Handoff and Continuity Don’t Work on My Devices, and I Can’t Figure Out Why

One of the marquee features of iOS and Yosemite is Handoff and Continuity. According to Apple:

“Continuity features include Handoff, Phone Calling, Instant Hotspot, and SMS. You can start an email or document on iPhone, for example, and then pick up where you left off on your iPad. You can use your iPad or Mac to make and receive phone calls through your iPhone.”

None of this works for me, and I can’t figure out why. I’ll explain what I think might be causing the problem, but, first, here are some of the oddities I’m seeing.

When I get a phone call, it rings on all my devices. I can get text messages from my phone in Messages on my Mac. So that works. But all the rest – the phone calls from the Mac, or any of the document Handoff features – fail.

All my devices are compatible. I have the following:

  • 5K iMac
  • 2013 retina MacBook Pro
  • iPhone 5s
  • iPad Air 2
  • iPod touch 5th generation

According to this Apple support document, I should be able to, say, start an email message on one device, and pick it up on another. But this doesn’t work from any device to any other.

Another oddity is the settings required to use Handoff and Continuity with phone calls. Apple says:

“On your Mac, open the FaceTime app and go to FaceTime > Preferences. Click Settings and deselect the iPhone Cellular Calls option.”

I don’t have any such option:

facetime-settings.png

Nor do I have that option on my iPhone or iPad.

I had a call with Apple support this afternoon, and got transferred to a senior advisor, who couldn’t figure it out. We eventually thought that the only possibility is that my router is blocking something. I use EE for my internet service here in the UK, and use their router (I don’t think you’re allowed to even connect with a third-party router), and then use an AirPort Extreme to distribute Wi-Fi in my house. Yet I asked one friend, who also uses a third-party router in the US; he can get Handoff to work between two iOS devices, but not iOS to Mac or Mac to iOS.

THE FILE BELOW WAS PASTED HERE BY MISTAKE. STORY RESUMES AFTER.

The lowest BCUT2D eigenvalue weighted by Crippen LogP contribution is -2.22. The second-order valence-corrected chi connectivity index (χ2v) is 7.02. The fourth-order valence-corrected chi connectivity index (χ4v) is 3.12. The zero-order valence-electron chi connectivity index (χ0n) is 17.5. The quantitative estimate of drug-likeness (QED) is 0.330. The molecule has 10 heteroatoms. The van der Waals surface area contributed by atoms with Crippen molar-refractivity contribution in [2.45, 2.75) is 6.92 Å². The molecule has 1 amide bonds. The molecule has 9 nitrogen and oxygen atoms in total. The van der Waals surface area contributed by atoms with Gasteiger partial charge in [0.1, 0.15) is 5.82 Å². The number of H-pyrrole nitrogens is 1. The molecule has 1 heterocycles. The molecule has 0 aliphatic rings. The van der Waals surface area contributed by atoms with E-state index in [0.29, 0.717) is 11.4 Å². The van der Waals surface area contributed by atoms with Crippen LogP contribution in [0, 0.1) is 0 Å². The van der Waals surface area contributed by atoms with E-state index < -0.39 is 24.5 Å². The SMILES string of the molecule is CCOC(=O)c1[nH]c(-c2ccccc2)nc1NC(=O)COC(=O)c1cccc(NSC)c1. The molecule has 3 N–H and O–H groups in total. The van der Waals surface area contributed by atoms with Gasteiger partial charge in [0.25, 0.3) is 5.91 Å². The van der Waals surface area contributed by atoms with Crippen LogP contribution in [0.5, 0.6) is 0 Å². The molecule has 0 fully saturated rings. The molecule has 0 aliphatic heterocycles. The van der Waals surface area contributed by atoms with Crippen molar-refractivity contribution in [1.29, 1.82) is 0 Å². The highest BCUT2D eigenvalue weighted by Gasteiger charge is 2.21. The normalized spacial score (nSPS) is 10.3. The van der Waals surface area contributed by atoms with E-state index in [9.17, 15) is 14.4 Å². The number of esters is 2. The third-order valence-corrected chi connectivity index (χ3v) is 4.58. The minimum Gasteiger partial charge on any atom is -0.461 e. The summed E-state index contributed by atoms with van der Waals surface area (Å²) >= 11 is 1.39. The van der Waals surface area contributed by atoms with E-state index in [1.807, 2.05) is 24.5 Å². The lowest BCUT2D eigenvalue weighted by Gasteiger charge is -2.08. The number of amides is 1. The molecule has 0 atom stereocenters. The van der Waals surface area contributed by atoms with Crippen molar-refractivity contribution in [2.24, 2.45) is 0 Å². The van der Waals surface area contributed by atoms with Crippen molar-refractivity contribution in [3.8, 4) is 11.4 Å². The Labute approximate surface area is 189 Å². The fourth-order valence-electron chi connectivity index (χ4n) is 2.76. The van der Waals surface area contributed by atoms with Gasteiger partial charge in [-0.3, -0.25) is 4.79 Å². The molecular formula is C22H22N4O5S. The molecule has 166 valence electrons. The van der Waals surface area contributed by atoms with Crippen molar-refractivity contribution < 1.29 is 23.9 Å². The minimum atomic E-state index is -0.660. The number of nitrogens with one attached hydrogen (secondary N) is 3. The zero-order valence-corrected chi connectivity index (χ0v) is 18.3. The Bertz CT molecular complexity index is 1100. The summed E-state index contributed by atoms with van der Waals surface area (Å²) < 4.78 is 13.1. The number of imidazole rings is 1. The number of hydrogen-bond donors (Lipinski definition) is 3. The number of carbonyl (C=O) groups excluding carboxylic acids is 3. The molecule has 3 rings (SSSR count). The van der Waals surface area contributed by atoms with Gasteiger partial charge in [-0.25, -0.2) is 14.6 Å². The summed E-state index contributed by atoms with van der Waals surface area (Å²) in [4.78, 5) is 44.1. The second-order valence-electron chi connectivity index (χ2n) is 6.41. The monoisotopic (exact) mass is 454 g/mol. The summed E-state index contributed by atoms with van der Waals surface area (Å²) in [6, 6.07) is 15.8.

I’m willing to accept that there may be something in a router that could block this feature, though, given its importance, I would have thought that Apple would warn people about it. Do a Google search, and you’ll find plenty of articles saying that it doesn’t work for some people; Apple’s forums have many posts as well.

This isn’t a question of compatibility; all my devices are compatible. But it seems that there’s something on my network that is blocking all Handoff and Continuity features, with the exception of phone calls and SMSs, which may use a slightly different protocol.

What about you? Does it work for you? If it didn’t work and does now, what did you do? I tried toggling Handoff off, then back on; logging out of iCloud, then logging back in (which is an annoying process). Nothing works.

I’m frustrated. This is one of the key features of the new OSes, and it should “just work.”